Saturday, May 1, 2010

Agricultural Information Managers in Africa and Web 2.0

An online discussion on the Learning Needs of Agricultural Information Managers organized by IAALD Africa Chapter in collaboration with FARA, from 29th to 31st March 2010, revealed some interesting results. Below is a summary of key points raised during the discussion:

  1. Most Agricultural Information Managers in Africa need to learn about Web 2.0 technologies. They need both basic and advanced hands-on (practical) training on Web 2.0 technologies. They also need to be sensitized on the importance and potential applications of Web 2.0 and technologies in the agricultural information and knowledge environment.
  2. Agricultural information managers should be aware that Web 2.0 offers several opportunities to individual professionals, organizations and communities. Web 2.0 [is relevant and even more efficient in cases of low bandwidth connectivity] can require less bandwidth than before; makes it easier to create a web presence and host web pages; requires less programming skills; and provides a forum for communicating all types of information in different formats, i.e. audio, video, text, at very low costs. They need to know what they can do better when using Web 2.0 technologies. There is a need to understand ones context and the type of Web 2.0 technologies that could be used in that context.
  3. Training on Web 2.0 technologies should be both in formal settings (i.e. training workshops and seminars) and informal settings (knowledge sharing – peer interactions, at conferences, etc). E-Learning mode of delivery also has great potential to reach a large number of managers.
  4. Some agricultural information managers in Africa have taken the plunge and are using various Web 2.0 technologies. Some have attended training workshops and are now applying the knowledge they had acquired while others have taught themselves in the use of Web 2.0 technologies. Learning by one-self requires self-drive, motivation, dedication and time.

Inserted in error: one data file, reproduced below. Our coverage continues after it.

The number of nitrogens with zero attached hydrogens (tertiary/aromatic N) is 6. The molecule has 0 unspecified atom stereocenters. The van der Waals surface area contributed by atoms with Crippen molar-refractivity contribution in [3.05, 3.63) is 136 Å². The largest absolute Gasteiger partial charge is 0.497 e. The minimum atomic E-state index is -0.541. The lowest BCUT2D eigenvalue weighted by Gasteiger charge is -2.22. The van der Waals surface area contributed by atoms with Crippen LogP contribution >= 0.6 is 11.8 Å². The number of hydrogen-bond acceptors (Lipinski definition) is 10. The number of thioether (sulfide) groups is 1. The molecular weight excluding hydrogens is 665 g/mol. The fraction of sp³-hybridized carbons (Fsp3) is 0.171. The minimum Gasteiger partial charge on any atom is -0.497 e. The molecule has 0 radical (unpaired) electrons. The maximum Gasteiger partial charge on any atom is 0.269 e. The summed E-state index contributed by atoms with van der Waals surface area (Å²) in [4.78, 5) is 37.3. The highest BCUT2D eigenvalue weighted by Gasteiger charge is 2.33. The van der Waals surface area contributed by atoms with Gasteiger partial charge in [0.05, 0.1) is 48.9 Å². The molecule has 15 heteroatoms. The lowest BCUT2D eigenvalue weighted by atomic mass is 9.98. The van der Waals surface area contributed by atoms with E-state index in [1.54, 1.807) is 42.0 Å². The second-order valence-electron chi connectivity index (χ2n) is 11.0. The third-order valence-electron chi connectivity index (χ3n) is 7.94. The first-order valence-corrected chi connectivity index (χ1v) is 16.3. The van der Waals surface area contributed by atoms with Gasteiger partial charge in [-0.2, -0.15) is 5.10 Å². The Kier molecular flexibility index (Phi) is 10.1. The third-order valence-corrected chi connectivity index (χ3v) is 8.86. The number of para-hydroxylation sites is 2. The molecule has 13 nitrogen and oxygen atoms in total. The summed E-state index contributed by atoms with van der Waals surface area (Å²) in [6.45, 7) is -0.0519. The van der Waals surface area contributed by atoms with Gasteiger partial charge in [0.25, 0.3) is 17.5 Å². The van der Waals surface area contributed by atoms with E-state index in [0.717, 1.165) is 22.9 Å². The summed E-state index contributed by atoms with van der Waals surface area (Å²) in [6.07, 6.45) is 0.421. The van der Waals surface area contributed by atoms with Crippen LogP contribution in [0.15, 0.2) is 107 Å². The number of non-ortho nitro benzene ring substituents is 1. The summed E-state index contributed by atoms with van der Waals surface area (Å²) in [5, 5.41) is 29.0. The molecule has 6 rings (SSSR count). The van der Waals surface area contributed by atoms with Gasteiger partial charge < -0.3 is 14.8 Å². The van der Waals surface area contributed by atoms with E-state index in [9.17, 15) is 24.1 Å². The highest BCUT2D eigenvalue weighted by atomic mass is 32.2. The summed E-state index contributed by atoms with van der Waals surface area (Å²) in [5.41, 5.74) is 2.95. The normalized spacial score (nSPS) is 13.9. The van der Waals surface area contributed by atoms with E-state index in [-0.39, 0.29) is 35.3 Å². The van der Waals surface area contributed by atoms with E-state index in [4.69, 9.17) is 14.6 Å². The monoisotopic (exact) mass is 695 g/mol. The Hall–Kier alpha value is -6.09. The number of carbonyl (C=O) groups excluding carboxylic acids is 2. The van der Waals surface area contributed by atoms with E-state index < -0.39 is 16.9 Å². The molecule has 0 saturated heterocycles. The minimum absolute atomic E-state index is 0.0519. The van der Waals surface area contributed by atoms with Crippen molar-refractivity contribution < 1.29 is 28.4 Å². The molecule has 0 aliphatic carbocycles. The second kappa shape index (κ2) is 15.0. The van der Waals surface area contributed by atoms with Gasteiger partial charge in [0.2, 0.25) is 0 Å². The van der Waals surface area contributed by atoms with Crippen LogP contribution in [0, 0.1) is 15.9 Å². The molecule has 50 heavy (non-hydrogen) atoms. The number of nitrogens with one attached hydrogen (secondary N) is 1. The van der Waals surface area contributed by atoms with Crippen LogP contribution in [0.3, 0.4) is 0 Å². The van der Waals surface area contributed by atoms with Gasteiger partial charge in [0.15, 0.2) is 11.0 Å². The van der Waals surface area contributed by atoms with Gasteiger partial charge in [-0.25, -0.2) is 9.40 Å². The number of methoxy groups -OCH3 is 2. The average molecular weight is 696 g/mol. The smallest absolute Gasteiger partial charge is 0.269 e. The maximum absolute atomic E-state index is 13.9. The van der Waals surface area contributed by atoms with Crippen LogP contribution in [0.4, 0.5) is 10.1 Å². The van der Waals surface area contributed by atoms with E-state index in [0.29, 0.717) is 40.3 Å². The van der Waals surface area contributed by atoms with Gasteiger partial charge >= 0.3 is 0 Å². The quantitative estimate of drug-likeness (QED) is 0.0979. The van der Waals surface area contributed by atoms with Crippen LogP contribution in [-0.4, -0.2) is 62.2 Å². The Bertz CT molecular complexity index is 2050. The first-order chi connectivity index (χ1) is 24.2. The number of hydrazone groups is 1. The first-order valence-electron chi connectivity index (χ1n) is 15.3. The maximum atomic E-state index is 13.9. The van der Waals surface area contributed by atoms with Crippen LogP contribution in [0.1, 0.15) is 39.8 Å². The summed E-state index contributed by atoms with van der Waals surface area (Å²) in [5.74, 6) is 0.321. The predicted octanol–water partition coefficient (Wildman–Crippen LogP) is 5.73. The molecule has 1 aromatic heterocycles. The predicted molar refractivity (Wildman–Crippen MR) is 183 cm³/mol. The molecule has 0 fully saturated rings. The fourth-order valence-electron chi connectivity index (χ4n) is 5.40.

Some Key Challenges in the use of Web 2.0

Key challenges to learning and using Web 2.0 technologies include:

  1. Location of Internet access points: most professionals have access to the Internet at their work place. This limits the time when they can use the facilities to mainly during office hours. Admittedly, Internet access is now widely available on mobile phones and from other ISPs providing broadband access. However, in sometimes associated costs, i.e. ISP costs, digital camera to capture photos, mobile phone to access the Net, can be prohibitive. Accessing and using the Internet at work places also means that Web 2.0 technologies such as Twitter and sometimes blogs are not readily available.
  2. Unstable and slow internet access: sometimes the connection breaks down so often that it is difficult to do any meaningful work, and most institutions have low bandwidth, which makes it difficult to upload or download large documents, images, video and audio files.